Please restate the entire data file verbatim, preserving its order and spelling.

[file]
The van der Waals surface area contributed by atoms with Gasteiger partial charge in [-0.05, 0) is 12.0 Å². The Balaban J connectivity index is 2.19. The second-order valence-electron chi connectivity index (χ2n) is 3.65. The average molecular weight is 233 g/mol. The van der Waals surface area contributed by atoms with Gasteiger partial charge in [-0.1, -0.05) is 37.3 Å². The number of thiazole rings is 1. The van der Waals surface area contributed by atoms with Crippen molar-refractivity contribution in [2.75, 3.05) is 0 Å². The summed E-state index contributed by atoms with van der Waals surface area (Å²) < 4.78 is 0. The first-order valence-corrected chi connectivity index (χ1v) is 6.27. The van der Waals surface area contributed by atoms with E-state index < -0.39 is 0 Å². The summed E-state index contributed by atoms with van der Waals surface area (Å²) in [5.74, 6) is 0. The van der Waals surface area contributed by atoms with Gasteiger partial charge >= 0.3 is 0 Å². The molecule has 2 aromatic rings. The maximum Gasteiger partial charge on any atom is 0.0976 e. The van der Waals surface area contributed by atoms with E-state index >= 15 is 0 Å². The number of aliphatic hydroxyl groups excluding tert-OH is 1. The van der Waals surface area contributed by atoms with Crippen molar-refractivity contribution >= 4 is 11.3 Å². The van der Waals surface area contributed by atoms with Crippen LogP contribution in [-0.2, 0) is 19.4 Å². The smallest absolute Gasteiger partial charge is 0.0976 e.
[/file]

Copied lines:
The van der Waals surface area contributed by atoms with Gasteiger partial charge in [-0.05, 0) is 12.0 Å². The Balaban J connectivity index is 2.19. The second-order valence-electron chi connectivity index (χ2n) is 3.65. The average molecular weight is 233 g/mol. The van der Waals surface area contributed by atoms with Gasteiger partial charge in [-0.1, -0.05) is 37.3 Å². The number of thiazole rings is 1. The van der Waals surface area contributed by atoms with Crippen molar-refractivity contribution in [2.75, 3.05) is 0 Å². The summed E-state index contributed by atoms with van der Waals surface area (Å²) < 4.78 is 0. The first-order valence-corrected chi connectivity index (χ1v) is 6.27. The van der Waals surface area contributed by atoms with E-state index < -0.39 is 0 Å². The summed E-state index contributed by atoms with van der Waals surface area (Å²) in [5.74, 6) is 0. The van der Waals surface area contributed by atoms with Gasteiger partial charge >= 0.3 is 0 Å². The molecule has 2 aromatic rings. The maximum Gasteiger partial charge on any atom is 0.0976 e. The van der Waals surface area contributed by atoms with E-state index >= 15 is 0 Å². The number of aliphatic hydroxyl groups excluding tert-OH is 1. The van der Waals surface area contributed by atoms with Crippen molar-refractivity contribution >= 4 is 11.3 Å². The van der Waals surface area contributed by atoms with Crippen LogP contribution in [-0.2, 0) is 19.4 Å². The smallest absolute Gasteiger partial charge is 0.0976 e.